Chuyển tới nội dung

Nikon FM10 review – Kosmo Foto | Topdeblogs

Nikon FM10
(All pics: Ronald Hogenboom)

By Ronald Hogenboom

A lot of people don’t know what to make of this camera.

It has a Nikon nameplate, but was in fact made by Cosina, who used the same basic chassis for a long line of cheap SLRs, sold under many different names. Even the well-regarded Voigtlander Bessa rangefinders are based on the same basic design.

The low price of the FM10, and the lack of Nikon heritage, makes many people dismiss this camera. Being a Nikon FM2 user, a camera for which the expression ‘tough as nails’ seems to have been invented, I never gave the FM10 much thought. Until I picked one up at a swap meet and saw the light.

Cheap and plasticky the FM10 may be, but it is a surprisingly nice camera to shoot with. It feels good in the hand and has what I would call a ‘photographer’s UI’. Everything you need is there and works the way you expect it.

The meter especially is lovely. It is centre-weighted and the readout consists of three LEDs, a green dot for correct exposure and a red ‘+’ and ‘-‘ for over and underexposure. Its simplicity is an asset, not a limitation. (Even Hollywood actress Brie Larson is a fan, apparently)

I would even go as far as to claim that the FM10 feels like an extension of me, a claim very few cameras can boast. It pairs well with Nikon ‘E’ lenses or with the excellent manual focus Cosina-Voigtlander SLII lenses. Lenses that lack an aperture ring, like Nikon’s ‘G’ lenses and later, cannot be used though.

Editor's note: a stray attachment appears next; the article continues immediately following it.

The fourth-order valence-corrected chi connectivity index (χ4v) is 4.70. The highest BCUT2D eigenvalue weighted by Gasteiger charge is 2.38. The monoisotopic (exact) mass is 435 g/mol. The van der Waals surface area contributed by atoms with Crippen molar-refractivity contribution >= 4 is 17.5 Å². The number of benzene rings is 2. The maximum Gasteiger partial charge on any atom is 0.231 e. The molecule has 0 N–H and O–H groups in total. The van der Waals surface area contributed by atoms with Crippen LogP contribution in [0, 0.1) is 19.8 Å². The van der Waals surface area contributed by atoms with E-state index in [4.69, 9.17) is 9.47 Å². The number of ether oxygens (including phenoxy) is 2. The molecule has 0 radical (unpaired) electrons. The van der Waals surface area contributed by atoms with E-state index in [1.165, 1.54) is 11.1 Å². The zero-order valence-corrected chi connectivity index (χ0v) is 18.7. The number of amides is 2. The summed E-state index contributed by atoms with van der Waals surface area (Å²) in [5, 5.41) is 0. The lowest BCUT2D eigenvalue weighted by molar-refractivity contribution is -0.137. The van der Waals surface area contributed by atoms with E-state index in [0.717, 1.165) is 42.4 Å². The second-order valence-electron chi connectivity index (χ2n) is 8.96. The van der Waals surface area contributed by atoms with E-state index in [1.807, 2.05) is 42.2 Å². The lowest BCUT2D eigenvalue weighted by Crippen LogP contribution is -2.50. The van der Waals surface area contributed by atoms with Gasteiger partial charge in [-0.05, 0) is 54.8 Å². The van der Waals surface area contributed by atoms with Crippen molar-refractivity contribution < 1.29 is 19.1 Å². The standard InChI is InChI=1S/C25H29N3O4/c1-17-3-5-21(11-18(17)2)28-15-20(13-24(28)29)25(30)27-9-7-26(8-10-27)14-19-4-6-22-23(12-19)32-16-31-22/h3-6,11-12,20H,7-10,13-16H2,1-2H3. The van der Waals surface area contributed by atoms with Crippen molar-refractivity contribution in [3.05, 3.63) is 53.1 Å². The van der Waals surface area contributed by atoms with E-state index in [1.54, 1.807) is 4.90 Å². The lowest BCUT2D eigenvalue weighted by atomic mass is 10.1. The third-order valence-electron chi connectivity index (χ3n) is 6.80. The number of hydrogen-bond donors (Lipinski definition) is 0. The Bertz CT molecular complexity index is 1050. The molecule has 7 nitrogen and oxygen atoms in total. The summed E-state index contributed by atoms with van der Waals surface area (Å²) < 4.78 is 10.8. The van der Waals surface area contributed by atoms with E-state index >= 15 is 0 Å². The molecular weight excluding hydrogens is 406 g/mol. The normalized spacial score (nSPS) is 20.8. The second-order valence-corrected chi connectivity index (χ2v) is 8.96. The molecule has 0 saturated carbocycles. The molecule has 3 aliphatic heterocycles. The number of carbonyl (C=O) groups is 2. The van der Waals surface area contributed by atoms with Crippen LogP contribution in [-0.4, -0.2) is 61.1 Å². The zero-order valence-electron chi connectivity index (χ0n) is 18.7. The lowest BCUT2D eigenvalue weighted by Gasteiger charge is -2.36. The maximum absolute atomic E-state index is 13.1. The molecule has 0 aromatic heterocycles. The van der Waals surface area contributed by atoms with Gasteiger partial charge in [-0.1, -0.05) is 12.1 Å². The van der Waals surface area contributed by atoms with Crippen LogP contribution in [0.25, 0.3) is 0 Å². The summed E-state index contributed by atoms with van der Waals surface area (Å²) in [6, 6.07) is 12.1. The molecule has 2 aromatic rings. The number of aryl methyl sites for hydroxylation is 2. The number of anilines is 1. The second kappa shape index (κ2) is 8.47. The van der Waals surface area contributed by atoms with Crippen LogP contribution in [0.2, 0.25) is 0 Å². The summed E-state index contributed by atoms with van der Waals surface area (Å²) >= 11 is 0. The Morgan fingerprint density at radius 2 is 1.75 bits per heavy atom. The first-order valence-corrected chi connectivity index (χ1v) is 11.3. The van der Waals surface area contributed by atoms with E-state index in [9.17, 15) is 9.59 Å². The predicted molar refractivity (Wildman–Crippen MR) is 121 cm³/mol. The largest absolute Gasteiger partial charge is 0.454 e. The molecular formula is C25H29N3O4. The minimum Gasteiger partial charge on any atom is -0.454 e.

Throughout 2018 I took my FM10 on many museum travels, paired with my favourite primes and a lightweight tripod for indoor use. I mostly shot cheap Kodak Color Plus 200, and Fomapan 400. The resulting negatives were scanned on my Nikon Coolscan V using Vuescan software.

When it was too dark for handheld photography I put the FM10 on a tripod, used the self-timer as a poor man’s mirror lock-up, and used a cable release to trip the shutter. Yes, very old school, and something that can be done much easier with a decent digital camera with image stabilisation.

Nevertheless, my success rate with this camera is very high, because I consciously have to make all the decisions. This is for me part of the appeal, because if things go wrong, I only have myself to blame.

There are of course many other cameras that can offer a similar experience, but the FM10 deserves kudos for offering this in a time when everything went electronic.

As an object of desire, the FM10 would score pitifully low on any list, maybe ranking just above a pink Holga (yes, I use one of those too). In this area it cannot compete with a quality camera from the 1960s or 70s. As a photographic tool however, it ranks near the top.

Now go out there, get one, and make the Leica snobs cry.

Want to review a camera for Kosmo Foto? Email me at [email protected] Every published review earns you two rolls of Kosmo Foto Mono film.

Trả lời

Email của bạn sẽ không được hiển thị công khai. Các trường bắt buộc được đánh dấu *